##
* *Reflection: Student Communication
Critiquing and Revising Arguments (Day 1 of 2) - Section 2: Part 3: Critique

A year ago, I really wasn't satisfied with this part of the project. I thought there was a lot more potential here than was actually realized in class, both in terms of getting students to talk about their work, and in getting students to gain practice in identifying errors and suggesting corrections.

That's why I reworked the final part of the Linear Equation Project for this year. As I described in another reflection at the start of the project, I added a new Part 1 at the start, so you'll see that what was Part 3 last year is now Part 4. This is the only part of the project that was overhauled in more than just name. Part 4 now consists of two Google Forms. On Part 4a, students work with a partner and talk about their work. On Part 4b, they work alone to identify errors in a series of linear equations. (Feel free to enter gibberish in each answer box so you can scroll through each form.)

I am much happier with the results of this version of the project. First of all, on Part 4a, I was surprised by how useful it was for kids to simply quote each other's work. I asked them to "Give an example of a sentence where your partner uses one of the inverse properties," which led to great discussions and gave students another chance to look closely at the details of one solution. It got me thinking that maybe *citation* is a prerequisite to *critique*, and that perhaps a reason my students have struggled with critique in the past is that they need more help looking through the work and figuring out what to critique in the first place. I was equally excited about how effective it was to have students interview each other about the work. Having great conversations about a math concept or problem is a skill, and this activity scaffolded toward mastery of it.

When students reflected on the project before submitting it, many noted how useful this part of the project was. Look at this student's reflection, for example: he "learned to professionally criticize my partner without being rude," and "to not be as mad or upset at my partner" when receiving feedback. Sure we're algebra teachers - but I'll take lessons like these over rote skills any day!

Part 4b was just as engaging, and I definitely plan on using a structure like this more often in the future. Here is a spreadsheet of student responses. The unexpected benefit here was that I got learn a little more about student dispositions toward math. The "teacher voice" that some students take on while giving feedback to these fictional students can tell a lot about how they feel about math, making mistakes, and receiving feedback. It's also useful to see when a student "honestly can't see what's wrong" with a solution. That gives me the opportunity to remediate immediately, helping students to fill specific gaps in their knowledge.

*Student Communication: Going Digital With Part 3*

# Critiquing and Revising Arguments (Day 1 of 2)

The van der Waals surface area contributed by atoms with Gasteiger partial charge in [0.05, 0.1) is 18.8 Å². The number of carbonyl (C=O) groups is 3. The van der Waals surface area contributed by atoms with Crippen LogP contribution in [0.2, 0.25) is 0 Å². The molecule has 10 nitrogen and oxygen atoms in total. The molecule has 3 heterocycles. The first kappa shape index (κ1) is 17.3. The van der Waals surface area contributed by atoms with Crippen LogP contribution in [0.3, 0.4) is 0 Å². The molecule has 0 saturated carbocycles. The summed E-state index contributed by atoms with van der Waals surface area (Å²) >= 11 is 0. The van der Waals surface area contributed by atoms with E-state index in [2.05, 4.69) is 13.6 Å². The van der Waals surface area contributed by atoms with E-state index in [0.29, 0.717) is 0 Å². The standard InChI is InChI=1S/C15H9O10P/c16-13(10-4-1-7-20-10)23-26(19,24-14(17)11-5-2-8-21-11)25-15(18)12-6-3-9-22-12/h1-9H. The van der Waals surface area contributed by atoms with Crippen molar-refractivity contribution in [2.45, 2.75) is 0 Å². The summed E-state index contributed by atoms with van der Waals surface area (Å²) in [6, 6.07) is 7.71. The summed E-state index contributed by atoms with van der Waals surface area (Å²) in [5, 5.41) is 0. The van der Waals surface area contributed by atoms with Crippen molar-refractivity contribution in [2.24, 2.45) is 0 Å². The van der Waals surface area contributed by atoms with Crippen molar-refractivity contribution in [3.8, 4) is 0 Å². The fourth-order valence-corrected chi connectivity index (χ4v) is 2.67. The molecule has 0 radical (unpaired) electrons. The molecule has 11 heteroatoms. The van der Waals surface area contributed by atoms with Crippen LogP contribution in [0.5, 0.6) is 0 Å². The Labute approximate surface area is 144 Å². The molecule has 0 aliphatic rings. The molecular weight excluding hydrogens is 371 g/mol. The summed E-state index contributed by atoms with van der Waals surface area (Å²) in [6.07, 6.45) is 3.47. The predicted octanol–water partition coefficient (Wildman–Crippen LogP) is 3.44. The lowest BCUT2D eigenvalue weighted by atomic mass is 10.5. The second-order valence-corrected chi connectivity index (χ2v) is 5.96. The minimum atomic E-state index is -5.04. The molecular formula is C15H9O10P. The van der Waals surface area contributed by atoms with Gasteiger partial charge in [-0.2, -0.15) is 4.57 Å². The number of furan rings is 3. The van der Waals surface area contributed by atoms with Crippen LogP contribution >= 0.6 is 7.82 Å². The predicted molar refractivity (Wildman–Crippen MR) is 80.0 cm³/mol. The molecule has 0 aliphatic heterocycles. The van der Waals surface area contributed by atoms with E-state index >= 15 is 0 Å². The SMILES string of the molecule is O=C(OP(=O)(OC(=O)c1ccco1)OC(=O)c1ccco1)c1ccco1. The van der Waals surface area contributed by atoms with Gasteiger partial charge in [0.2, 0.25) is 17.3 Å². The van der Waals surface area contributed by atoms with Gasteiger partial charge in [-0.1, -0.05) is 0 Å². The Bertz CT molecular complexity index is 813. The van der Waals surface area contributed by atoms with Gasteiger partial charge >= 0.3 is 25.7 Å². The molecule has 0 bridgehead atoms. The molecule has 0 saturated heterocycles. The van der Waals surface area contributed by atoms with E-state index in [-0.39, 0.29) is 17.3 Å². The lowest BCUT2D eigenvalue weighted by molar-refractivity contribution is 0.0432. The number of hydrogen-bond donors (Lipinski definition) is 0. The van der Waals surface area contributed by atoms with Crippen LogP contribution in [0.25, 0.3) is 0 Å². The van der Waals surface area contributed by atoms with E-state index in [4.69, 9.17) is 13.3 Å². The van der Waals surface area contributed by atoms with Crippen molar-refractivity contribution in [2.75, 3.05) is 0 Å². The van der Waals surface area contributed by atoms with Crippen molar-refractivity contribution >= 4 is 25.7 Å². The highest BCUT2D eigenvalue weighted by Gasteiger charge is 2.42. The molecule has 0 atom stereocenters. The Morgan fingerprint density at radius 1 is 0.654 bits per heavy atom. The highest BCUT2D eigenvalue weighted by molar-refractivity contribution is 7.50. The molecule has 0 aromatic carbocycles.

Lesson 11 of 12

## Objective: SWBAT critique the work of their colleagues, and make revisions to their own work.

## Big Idea: Critique and revision are two of the most important skills a person can learn in any field. They're also hard work. Here is a way to get started in Algebra 1 class.

*43 minutes*

Today's opener (it's also on the first three slides of today's Prezi) is a repeat of one of the problems from the review problem set, "What Can You Do So Far?" This problem set was the focus of yesterday's class. Over the next two weeks, the problem set will serve to motivate review of a variety of different problems, and I'll reference it consistently with students as the unit comes to a close.

For today's opener we think about extending the Addition and Multiplication tables from the Number Line Project out to larger numbers. Thinking about the set of locations at which a given number can be found on the Addition and Multiplication tables paves the way for students to think about what the graphs

**x + y = n****xy = n**

will look like.

Thanks to our experience in the field, you or I might recognize the shapes of these two functions. But for students I'm trying to build some background knowledge before delving into that later in the year. For now, I want students to understand why a given number on the addition table will always have the same neighbors, while a number on the multiplication table will find itself in different company depending on its location.

#### Resources

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#### Part 3: Critique

*30 min*

Today's Prezi slides continue by giving students an overview of the work that they'll engage in during today's and tomorrow's classes. Students will critique each other's work on Part 2 of the Linear Equation Project. They will then revise their work in some way, before submitting the project two days from now.

** I want critique to become something that's not just normal, but indispensable in this class, and that work begins here.** It's hard work. It requires a great deal of attention from students, and a great deal of patience of flexibility from the teacher.

To begin our work, I distribute Part 3 of the Linear Equation Project, which is called "Critique and Final Draft". Students will find a partner, critique that partner's work, then produce a final draft of the equation and justification that they created on Part 2 of the project. There are four areas that I've laid out for students to examine. I introduce these by navigating around the Part 3 handout on slides 7 through 12 of the Prezi, and by briefly discussing the meaning of each.